A Sermon Preached on All Saints’ Sunday by Graham Low.
For virtually all of the first fifty years of my life I went to two churches dedicated to All Saints. As a young child I wondered about all these saints. Year by year I sang the famous hymn about saints, now resting from their labours, with God as their rock, their fortress, their captain in the well-fought fight. And while those of us on earth, struggle feebly, they in glory shine. The saints are seen as faithful soldiers, fighting to win the victor’s crown of gold, and they eventually pass in an endless stream through gates of pearl singing to Father, Son and Holy Ghost, to be with the rest of the saints in heaven. It was both an amazing vision, and also notably military in tone.
As we grow in our faith we become more aware of the extraordinary lives of people that the church has, down the ages, decided shall be called saints: the apostles, Mary, and Paul, and then the early church fathers, followed by many afterwards. Such people are often described as having apparently almost unattainable holy and moral virtues and sacred characters, and now live in heaven.
At the same time we begin to hear of ordinary people, perhaps friends or family, being called saints, while others are described as no saint. I’m sure we can all think of examples! And some people wonder which of them may go to heaven, and why.
In today’s reading from Isaiah we are given a prophesy of a day when God will bless everyone, wipe away all their tears, and take away their disgrace. The blessing is universal. The context for the author is the exile in Babylon, where horrific violence has occurred, and homes destroyed. The prophet says that the poorest wines shall be replaced by the very best. In such a situation these promises from the prophet Isaiah must have seemed very hard indeed to accept. But now, as Christians, we can set this prophecy within the context of the resurrection, when we believe that God destroyed the power of death, enabling people to live with hope beyond all reasonable hope.
Isaiah makes the joyful prophetic acclamation: This is our God: we have waited for him so that he might save us. Let us be glad and rejoice in his salvation. So Isaiah reminds us that we and all the saints may have to wait, but we all wait together in hope. Isaiah certainly offers no promise that saintly people will be immune to troubles: indeed here and in many parts of the Old Testament we find that saintly people are those who are put to the severest test, tears are shed, but there is confidence that they still remain within God’s care and love.
Though there have always been tears, and they remain shed today, our gospel reading reminds us that God has come to share tears as part of our human experience. Indeed, tears are a prominent feature of this reading. The encounter between Jesus and Mary after the death of Lazarus may seem an odd choice for All Saints’ day, but it reminds us of the depth of human grief at the time of a death. Even Jesus shed tears that have to be wiped. Through his tears Jesus brings Mary and Martha into the experience of God bringing life out of death.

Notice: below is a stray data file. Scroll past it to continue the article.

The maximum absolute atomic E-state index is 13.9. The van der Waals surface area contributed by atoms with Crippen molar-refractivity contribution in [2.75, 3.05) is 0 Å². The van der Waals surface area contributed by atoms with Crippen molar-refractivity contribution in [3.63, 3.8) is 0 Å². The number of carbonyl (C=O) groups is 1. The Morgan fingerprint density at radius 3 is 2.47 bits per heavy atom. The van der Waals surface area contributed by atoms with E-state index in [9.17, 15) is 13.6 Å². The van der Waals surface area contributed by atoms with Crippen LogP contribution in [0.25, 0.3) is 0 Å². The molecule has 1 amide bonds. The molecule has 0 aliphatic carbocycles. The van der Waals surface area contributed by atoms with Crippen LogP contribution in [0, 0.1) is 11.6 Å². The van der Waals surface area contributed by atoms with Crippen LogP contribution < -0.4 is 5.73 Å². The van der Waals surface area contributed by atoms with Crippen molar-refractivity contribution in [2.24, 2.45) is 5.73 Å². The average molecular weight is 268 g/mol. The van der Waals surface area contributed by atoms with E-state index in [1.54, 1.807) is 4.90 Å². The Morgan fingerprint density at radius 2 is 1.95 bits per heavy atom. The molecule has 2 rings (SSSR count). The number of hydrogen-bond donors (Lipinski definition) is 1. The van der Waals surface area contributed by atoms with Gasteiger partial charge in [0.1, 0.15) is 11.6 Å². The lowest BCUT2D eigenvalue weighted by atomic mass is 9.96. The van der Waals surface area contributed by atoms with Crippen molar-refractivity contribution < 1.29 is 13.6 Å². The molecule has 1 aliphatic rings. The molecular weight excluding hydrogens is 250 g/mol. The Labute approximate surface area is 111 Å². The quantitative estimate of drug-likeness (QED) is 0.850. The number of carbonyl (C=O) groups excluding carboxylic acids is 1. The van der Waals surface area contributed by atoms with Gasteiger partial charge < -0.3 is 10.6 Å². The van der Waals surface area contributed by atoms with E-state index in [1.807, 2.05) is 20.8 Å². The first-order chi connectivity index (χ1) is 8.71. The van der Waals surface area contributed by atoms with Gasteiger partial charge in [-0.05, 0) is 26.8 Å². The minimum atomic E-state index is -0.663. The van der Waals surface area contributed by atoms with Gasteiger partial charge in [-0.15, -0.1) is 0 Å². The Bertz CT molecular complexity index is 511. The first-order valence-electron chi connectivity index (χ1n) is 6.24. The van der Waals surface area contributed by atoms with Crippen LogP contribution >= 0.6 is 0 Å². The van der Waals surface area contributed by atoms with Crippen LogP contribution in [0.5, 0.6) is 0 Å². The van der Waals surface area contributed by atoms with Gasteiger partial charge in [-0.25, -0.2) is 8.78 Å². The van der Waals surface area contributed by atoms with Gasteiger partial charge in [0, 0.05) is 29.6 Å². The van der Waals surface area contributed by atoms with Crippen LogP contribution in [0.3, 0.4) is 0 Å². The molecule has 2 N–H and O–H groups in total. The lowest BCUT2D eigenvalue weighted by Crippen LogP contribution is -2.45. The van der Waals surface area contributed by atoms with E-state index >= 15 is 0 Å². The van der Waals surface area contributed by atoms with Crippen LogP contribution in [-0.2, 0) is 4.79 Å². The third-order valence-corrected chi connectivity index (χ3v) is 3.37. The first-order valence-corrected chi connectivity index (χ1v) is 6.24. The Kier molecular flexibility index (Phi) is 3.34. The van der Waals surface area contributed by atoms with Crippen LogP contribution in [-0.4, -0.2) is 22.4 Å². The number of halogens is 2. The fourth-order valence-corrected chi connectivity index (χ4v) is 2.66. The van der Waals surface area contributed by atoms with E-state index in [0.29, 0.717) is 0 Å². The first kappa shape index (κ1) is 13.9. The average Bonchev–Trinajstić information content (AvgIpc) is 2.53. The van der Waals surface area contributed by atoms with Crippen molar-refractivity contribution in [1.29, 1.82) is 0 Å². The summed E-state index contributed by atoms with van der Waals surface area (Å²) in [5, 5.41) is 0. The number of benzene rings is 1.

Part of our vocation as Christians is to make known among those we know and meet that God has made his home among us mortals now. Saints are people who trust and live this vocation. They are people who risk going to places and situations where there are tears. They proclaim by their presence that God is also present and is bringing new life and transformation. Thus Mother Teresa went to India, gambling everything to respond to the call to go to the slums, risking death from disease, knowing that she might make no difference. I happen to know one of the people she rescued and whose life has been transformed. Her story, like those of many other women in Calcutta points to her deep belief in the presence of God in Teresa’s life, as well as in her own. And we can see the same presence of God at work in the cheerful no. 3 bus driver, in the housebound person who prays for those who pass her window, and in the touch of a nurse’s hand.
In our present lives we are sustained by the vision of Isaiah, and by the saints of yesterday and today. They lead us to believe that we are all held in God’s hands, and that we serve our Lord with those who weep, just as he did with his friend in her grief.
Saints see glimpses of heaven here on earth. Furthermore, Saints can have a vision of worship and of being in heaven. Saints are transparent. People see God through them.
At this time of commemorating all saints and remembering those who have died, let us bring to mind all those people we have known who have given us a glimpse of God’s glory and God’s way, and give thanks. And let us rejoice as we sing that we share with the saints and all the company of heaven in the great words of the Sanctus: Holy, Holy Holy. Amen.